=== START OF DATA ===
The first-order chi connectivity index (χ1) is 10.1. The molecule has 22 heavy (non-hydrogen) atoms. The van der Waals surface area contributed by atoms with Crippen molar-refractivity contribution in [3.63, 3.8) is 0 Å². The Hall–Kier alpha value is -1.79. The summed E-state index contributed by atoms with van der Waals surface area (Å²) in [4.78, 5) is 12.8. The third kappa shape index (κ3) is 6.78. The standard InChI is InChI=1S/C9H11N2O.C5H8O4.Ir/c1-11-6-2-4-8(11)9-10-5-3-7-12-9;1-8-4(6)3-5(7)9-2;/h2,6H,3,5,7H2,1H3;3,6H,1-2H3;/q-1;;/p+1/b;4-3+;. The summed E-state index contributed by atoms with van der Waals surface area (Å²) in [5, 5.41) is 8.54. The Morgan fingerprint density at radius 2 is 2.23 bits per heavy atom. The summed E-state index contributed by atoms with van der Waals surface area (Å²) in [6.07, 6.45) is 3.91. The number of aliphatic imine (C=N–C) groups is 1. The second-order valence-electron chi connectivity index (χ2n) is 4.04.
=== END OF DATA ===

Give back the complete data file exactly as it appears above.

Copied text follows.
The first-order chi connectivity index (χ1) is 10.1. The molecule has 22 heavy (non-hydrogen) atoms. The van der Waals surface area contributed by atoms with Crippen molar-refractivity contribution in [3.63, 3.8) is 0 Å². The Hall–Kier alpha value is -1.79. The summed E-state index contributed by atoms with van der Waals surface area (Å²) in [4.78, 5) is 12.8. The third kappa shape index (κ3) is 6.78. The standard InChI is InChI=1S/C9H11N2O.C5H8O4.Ir/c1-11-6-2-4-8(11)9-10-5-3-7-12-9;1-8-4(6)3-5(7)9-2;/h2,6H,3,5,7H2,1H3;3,6H,1-2H3;/q-1;;/p+1/b;4-3+;. The summed E-state index contributed by atoms with van der Waals surface area (Å²) in [5, 5.41) is 8.54. The Morgan fingerprint density at radius 2 is 2.23 bits per heavy atom. The summed E-state index contributed by atoms with van der Waals surface area (Å²) in [6.07, 6.45) is 3.91. The number of aliphatic imine (C=N–C) groups is 1. The second-order valence-electron chi connectivity index (χ2n) is 4.04.